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Cell Res. 2006 Jan;16(1):99-105.

Gene silencing in Xenopus laevis by DNA vector-based RNA interference and transgenesis.

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Department of Neurosciences, Division of Research, Medical University of South Carolina, 167 Ashley Ave, SEI 511, Charleston, 29425, USA.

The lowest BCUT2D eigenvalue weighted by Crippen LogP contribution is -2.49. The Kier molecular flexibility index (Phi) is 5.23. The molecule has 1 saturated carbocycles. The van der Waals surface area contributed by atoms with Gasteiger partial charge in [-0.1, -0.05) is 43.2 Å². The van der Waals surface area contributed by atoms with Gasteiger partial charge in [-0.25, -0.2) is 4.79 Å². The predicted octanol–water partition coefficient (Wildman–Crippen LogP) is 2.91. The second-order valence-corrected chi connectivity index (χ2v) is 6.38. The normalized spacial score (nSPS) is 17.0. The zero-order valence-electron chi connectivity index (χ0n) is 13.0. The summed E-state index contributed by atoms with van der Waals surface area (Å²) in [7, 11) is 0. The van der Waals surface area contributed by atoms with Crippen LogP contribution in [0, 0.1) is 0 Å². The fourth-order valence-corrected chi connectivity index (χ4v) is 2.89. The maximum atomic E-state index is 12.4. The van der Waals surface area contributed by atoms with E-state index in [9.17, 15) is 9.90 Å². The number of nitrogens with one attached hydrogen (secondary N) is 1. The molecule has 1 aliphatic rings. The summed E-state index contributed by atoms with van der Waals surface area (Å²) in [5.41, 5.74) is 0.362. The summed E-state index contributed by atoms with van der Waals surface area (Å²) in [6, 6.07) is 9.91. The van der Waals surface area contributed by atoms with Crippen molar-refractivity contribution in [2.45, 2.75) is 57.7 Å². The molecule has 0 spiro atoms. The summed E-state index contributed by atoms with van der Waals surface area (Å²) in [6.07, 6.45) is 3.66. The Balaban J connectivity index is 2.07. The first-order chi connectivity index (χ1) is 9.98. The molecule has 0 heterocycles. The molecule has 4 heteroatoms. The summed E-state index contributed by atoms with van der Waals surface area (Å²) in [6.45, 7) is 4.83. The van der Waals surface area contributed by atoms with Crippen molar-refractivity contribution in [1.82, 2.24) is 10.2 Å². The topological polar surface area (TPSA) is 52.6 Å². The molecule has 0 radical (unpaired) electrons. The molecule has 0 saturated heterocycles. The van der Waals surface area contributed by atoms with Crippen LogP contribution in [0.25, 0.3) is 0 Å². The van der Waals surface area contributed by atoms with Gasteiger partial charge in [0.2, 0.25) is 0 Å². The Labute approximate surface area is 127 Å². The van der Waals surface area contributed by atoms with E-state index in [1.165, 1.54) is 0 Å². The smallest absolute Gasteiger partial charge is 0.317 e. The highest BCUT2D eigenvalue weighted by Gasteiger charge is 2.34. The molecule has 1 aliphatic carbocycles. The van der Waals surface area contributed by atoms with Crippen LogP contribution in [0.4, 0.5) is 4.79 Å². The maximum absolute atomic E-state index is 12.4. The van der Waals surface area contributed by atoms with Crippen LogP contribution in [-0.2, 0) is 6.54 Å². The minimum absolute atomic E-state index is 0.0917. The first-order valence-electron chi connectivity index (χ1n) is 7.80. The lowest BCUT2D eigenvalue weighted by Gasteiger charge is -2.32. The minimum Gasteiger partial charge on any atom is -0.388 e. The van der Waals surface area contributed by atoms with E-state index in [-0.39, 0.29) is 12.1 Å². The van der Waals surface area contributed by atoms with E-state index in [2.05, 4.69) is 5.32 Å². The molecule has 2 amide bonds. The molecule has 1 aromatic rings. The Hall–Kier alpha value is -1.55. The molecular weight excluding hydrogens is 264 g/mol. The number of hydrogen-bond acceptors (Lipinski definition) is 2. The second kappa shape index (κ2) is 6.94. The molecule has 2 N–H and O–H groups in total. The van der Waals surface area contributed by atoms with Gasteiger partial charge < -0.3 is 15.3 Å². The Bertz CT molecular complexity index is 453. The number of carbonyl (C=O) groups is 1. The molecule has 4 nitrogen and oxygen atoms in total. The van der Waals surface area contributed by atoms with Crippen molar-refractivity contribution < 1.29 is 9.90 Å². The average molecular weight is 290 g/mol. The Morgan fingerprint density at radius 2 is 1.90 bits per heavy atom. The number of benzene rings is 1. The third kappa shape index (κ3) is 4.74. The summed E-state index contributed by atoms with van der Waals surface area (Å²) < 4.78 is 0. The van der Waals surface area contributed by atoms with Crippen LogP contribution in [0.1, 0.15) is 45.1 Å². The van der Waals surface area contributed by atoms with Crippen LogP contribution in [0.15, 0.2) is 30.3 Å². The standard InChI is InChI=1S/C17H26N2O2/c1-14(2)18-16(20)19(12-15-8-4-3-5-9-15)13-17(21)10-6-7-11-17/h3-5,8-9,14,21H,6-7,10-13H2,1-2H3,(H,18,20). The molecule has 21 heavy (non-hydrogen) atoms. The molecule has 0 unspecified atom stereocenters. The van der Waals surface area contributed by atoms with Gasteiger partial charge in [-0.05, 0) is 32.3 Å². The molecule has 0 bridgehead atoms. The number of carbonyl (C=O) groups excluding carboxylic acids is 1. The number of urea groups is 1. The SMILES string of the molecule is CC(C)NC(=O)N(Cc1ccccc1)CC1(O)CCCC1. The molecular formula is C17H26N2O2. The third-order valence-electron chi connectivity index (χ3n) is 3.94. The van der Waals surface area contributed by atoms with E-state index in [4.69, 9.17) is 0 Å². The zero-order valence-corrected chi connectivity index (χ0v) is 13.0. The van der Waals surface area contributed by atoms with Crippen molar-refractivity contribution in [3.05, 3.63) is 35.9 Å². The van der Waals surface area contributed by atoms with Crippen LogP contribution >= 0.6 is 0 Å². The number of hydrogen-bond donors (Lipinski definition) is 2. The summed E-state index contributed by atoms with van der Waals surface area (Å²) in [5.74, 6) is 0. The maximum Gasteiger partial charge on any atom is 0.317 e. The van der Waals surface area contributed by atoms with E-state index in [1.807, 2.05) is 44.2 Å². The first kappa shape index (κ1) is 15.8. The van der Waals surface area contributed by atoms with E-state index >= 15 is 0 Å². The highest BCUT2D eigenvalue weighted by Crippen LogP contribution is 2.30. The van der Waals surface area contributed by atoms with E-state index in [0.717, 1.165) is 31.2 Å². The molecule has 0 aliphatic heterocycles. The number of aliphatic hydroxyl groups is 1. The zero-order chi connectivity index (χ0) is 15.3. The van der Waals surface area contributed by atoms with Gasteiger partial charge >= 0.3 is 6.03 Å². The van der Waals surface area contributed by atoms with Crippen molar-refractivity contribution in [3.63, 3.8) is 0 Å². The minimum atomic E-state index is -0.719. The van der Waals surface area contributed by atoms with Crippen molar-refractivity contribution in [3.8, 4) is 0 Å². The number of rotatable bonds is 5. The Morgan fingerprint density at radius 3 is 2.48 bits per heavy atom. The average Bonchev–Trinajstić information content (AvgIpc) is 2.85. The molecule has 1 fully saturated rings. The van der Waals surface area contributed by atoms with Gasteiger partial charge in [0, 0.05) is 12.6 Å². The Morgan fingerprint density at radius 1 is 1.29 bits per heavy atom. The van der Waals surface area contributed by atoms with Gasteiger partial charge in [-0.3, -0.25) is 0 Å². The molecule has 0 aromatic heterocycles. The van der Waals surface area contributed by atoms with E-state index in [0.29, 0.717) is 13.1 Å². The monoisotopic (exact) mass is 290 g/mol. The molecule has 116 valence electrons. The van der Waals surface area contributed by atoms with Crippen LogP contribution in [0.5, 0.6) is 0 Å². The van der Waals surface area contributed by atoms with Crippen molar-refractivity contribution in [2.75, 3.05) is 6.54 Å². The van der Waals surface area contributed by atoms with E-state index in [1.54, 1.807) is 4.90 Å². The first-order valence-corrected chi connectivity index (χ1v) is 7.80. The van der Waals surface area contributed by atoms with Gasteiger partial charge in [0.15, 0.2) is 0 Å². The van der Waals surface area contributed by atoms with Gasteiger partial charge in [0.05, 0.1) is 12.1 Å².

A vector-based RNAi expression system was developed using the Xenopus tropicalis U6 promoter, which transcribes small RNA genes by RNA polymerase III. The system was first validated in a Xenopus laevis cell line, designing a short hairpin DNA specific for the GFP gene. Co-transfection of the vector-based RNAi and the GFP gene into Xenopus XR1 cells significantly decreased the number of GFP-expressing cells and overall GFP fluorescence. Vector-based RNAi was subsequently validated in GFP transgenic Xenopus embryos. Sperm nuclei from GFP transgenic males and RNAi construct-incubated-sperm nuclei were used for fertilization, respectively. GFP mRNA and protein were reduced by approximately 60% by RNAi in these transgenic embryos compared with the control. This transgene-driven RNAi is specific and stable in inhibiting GFP expression in the Xenopus laevis transgenic line. Gene silencing by vector-based RNAi and Xenopus transgenesis may provide an alternative for 'repression of gene function' studies in vertebrate model systems.

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